While equity financing remains the primary way of raising early stage capital in India, convertible instruments are showing some early signs of picking up. A small number of startups, like price comparison site FindYogi or mobile publishing platform Mobstac have raised early funding using c-notes. Indusdiva, Gazemetrix, Instamojo, Chargebee and a few others have also used convertible instruments to raise funds.
For startups, the obvious advantage is that it won’t have to value the company early on and dilute too much equity. It is also less distracting, consumes less resources and time. For investors, its a quick way to enter a hot startup. But is it the right way to do it? What are the dos and donts?
“We weren’t sure of the valuation when we wanted money. So the idea was to raise convertable equity with a discount to the investor whenever we raised the next round. That way, things moved very fast for us,” Naman Sarawagi, the founder of FindYogi told NextBigWhat.
There’s been a lot of debate around it, especially in the Silicon Valley where convertible instruments are widely used. The general consensus is that it is startup friendly. And depending on how you look at it, not very investor friendly. But first, the basics.
What are convertible instruments?
Convertible debt, convertible loans, convertible notes, C-Notes? Same deal. Fred Wilson of Union Square Ventures explains it nicely
Convertible debt is when a company borrows money from an investor or a group of investors and the intention of both the investors and the company is to convert the debt to equity at some later date. Typically the way the debt will be converted into equity is specified at the time the loan is made. Sometimes there is compensation in the form of a discount or a warrant. Other times there is not. Sometimes there is a cap on the valuation at which the debt will convert. Other times there is not.
Convertible notes aren’t too much in favor with investors. When there are more startups chasing little money, Investors usually get their way. Getting their way means valuing the company at an early stage when valuations tend to be smaller and walking away with a neat packet if it goes big. Investing in convertible debts would mean losing out on an opportunity to buy more equity for less.
The trouble with C-Notes in India
“As long as the demand supply gap exists in India, convertible debts won’t take off,” Mukund Mohan, Director at Microsoft Ventures told me. Microsoft which recently realigned its startup activities under the Microsoft Ventures umbrella, invests in the form of convertible debts.
For startups, convertible debt is a good thing though. It takes off the pressure to value a company early on. “That largely cos the “angel investors” and founders are generally keen to work together more often than not some angel investors are keen to lend not just money but also, their expertise to the startup. In this scenario, getting into a valuation discussions can be quite adversarial,” says Kunal Walia, the Managing Partner at Khetal Advisors, a boutique investment bank.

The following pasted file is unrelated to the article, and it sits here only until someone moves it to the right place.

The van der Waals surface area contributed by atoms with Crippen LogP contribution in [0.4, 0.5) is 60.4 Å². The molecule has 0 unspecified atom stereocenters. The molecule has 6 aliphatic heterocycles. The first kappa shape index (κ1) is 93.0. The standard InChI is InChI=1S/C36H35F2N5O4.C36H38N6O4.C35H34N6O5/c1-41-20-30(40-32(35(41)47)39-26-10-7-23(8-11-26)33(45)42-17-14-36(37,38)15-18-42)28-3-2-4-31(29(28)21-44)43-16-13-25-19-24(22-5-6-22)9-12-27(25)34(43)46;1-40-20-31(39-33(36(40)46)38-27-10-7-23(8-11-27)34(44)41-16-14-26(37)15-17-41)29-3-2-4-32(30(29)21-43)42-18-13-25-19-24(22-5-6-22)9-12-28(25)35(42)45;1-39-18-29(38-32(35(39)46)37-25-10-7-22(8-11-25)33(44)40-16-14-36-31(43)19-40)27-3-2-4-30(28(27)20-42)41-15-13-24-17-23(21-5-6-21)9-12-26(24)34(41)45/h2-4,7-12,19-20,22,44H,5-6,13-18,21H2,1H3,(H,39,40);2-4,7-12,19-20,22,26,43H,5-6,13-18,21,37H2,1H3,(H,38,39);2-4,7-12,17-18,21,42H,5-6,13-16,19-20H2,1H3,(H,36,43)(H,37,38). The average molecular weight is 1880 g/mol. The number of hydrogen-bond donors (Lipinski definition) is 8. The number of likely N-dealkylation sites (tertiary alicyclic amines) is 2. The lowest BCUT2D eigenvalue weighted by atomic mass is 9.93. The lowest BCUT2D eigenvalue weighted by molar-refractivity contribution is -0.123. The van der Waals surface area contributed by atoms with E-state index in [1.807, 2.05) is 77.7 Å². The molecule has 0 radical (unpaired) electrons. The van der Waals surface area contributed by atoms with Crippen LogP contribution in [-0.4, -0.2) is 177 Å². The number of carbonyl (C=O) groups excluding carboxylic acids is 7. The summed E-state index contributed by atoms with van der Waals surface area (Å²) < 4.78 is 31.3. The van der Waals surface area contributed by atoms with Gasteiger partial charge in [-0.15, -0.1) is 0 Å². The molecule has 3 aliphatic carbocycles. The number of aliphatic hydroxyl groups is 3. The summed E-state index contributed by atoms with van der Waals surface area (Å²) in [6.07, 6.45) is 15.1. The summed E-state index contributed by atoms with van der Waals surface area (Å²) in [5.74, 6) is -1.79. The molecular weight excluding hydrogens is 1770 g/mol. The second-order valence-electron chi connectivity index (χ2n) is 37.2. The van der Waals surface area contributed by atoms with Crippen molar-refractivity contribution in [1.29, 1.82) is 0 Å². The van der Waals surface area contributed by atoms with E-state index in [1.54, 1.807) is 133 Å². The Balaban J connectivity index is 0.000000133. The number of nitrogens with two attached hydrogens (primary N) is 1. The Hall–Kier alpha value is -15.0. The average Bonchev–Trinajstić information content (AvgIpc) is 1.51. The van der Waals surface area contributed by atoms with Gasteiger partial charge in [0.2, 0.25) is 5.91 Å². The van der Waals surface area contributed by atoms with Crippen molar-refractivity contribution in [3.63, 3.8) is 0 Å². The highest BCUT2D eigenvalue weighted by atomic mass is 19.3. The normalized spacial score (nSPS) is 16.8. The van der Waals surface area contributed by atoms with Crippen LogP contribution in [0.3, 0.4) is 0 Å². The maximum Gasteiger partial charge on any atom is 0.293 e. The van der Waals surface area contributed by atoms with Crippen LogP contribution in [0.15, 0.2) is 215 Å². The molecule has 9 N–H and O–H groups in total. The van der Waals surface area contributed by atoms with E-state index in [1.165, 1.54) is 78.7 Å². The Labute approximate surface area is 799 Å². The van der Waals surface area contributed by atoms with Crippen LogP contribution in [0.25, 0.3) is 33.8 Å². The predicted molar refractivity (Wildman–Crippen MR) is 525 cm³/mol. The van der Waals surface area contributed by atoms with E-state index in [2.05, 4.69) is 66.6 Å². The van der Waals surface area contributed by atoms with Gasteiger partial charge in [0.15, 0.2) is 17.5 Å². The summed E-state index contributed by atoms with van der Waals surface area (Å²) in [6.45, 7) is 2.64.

To invest through a convertible instrument that allows a discount to the next (typically) institutional round is often the best course, he suggests. Walia has observed a few new companies raise funds using convertible instruments in India recently. In his personal capacity, he has invested in Edureka and Simplilearn (before series A) using convertible instruments.
Watch out for Nasty Clauses
The one thing you want to ensure as an entrepreneur raising money through convertible debt is that you need to pay special attention to terms that define timeline of investment, convertible option expiry and what if anything needs to happen if the convertible condition is not met given a specified time frame, says Walia.
The key is to not get too excited about the investment and get over-confident about timelines. Some clauses like penal-interest, award of disproportionate equity to the investor etc need to be carefully examined.
“Its not the best thing in the world to add to that burden simply because you were too optimistic about reaching a milestone in a specific time,” he cautions.
Convertible Debt & Convertible Equity
Convertible equity is now the widely known cousin of convertible debt. Instead of paying back your debt in cash + simple interest at the end of the stipulated time, you now pay back in equity. At the time of conversion, your startup is valued and a portion of equity which is equal to the conversion amount is given to the investor.
There is a lot of debate going on about which is better. Valley based startup incubator Y-combinator, which is run by Paul Graham, used convertible notes a lot.
Convertible notes have won. Every investment so far in this YC batch (and there have been a lot) has been done on a convertible note.
— Paul Graham (@paulg) August 28, 2010
But then, they moved on to something they call “Safe” or “Simple agreement for future equity.” What is safe?*
A safe is like a convertible note in that the investor buys not stock itself but the right to buy stock in an equity round when it occurs. A safe can have a valuation cap, or be uncapped, just like a note. But what the investor buys is not debt, but something more like a warrant. So there is no need to fix a term or decide on an interest rate. (source)
Antone Johnson, Founding Principal at Bottom Line Law Group writes on his blog
Advising investors, I would advocate for traditional convertible notes (with a valuation cap) over this new structure. As Company counsel, I’d be open to switching to convertible equity, but frankly rank it lower on the list of priorities behind key terms such as conversion discount and valuation cap.
*Updated. Hat tip: @vdurai